It has been erroneously assumed that hate groups are not well organized nationally or internationally. As Kinsella (1994) shows, however, there is a "web of hate" in Canada with international connections. To give just a few examples of this web of hate: Tony McAleer of the Canadian Liberty Net based in Vancouver, BC flew to Auschwitz with John Metzger, the son of infamous Tom Metzger of White Aryan Resistance based in Fallbrook, California to air a live televised show to challenge the history of the Holocaust. To their credit, German authorities arrested McAleer and Metzger and deported them. When Surrey, BC based Odin's Law held a concert in a local community hall in September, 1997. Pictures taken at the event clearly show California and New York state license plates. The Toronto based Heritage Front has also held several meetings featuring Dennis Mahon of the White Knights of the Ku Klux Klan based in the US mid-west and Tom and John Metzger of California. Canadian authorities arrested and deported the Metzgers only after they had spoken to a sell-out crowd. A growing number of Canadians also make annual pilgrimages to the Aryan Nation compound in Hayden Lake, Idaho. In 1996, Charles Scott then resident in Chilliwack, BC, was honoured by Aryan Nations as "man of the year" for his racist recruiting. Finally, Paul Fromm, a former Ontario school teacher who was fired in February, 1997 for breaching an agreement to not associate with white supremacists, has spoken on a number of occasions at gatherings attended by well-known racists. The presence in Canada of a white supremacist social movement with important international ties necessitates a wholesale re-evaluation of contemporary anti-racism theory and practise. In fact, hate groups in Canada produce an alarming quantity of very sophisticated newsletters, journals, books, computer bulletin boards, and web pages of far better quality than anti-racist organizations.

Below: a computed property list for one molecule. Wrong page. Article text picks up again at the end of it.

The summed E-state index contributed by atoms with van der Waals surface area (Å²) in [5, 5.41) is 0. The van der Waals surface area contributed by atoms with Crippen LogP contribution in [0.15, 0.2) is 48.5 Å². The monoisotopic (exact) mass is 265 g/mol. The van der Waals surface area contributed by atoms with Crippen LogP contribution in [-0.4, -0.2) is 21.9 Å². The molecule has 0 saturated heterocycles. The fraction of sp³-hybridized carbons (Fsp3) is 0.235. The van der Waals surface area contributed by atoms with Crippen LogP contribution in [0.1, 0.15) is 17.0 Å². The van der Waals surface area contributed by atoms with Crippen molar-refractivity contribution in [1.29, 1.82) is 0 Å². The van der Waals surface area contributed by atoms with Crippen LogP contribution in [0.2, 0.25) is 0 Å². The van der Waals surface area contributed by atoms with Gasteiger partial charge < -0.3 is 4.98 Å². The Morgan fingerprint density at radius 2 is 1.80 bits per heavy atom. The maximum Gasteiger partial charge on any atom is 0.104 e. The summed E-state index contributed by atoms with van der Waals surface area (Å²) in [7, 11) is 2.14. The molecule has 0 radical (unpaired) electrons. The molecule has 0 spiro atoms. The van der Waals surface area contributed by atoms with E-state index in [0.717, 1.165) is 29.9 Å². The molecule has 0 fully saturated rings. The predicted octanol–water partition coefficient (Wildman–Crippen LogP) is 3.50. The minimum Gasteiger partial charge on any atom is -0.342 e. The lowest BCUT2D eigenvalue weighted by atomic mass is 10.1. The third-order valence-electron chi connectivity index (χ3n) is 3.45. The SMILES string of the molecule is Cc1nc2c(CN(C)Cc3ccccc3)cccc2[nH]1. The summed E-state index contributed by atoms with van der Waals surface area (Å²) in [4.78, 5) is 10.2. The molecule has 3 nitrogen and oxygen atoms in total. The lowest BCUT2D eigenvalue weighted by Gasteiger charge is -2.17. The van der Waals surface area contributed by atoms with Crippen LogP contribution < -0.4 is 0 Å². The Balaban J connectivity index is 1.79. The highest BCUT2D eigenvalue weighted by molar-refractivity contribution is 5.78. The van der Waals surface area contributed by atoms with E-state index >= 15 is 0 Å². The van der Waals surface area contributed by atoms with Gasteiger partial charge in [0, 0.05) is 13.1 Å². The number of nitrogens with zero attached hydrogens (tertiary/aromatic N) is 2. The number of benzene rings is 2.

Hate groups are assumed to be either strictly racist, anti-First Nations, homophobic, anti-choice, anti-immigration or anti-union. In fact, hate groups are opportunistic and will expand into areas where they can garner support, recruit new members, or raise money because of tensions or divisions within a community. An obvious example of the ability of hate groups to capitalize on current issues is Aboriginal land title. Hate groups are flourishing in the towns and villages dependent on resource extraction throughout Canada. Anti-Native hate groups argue that Aboriginal land title is a "special right" that creates "super citizens" and that recognition of legal entitlements leads to so-called race-based laws and apartheid. Hate groups argue that Aboriginal rights will take away jobs from "ordinary" Canadians and will eventually subvert democracy. Rather than simply a marginal perspective, the arguments of the Heritage Front, the KKK and a host of other white supremacist organizations regarding Native title have entered the mainstream through some mainstream political parties.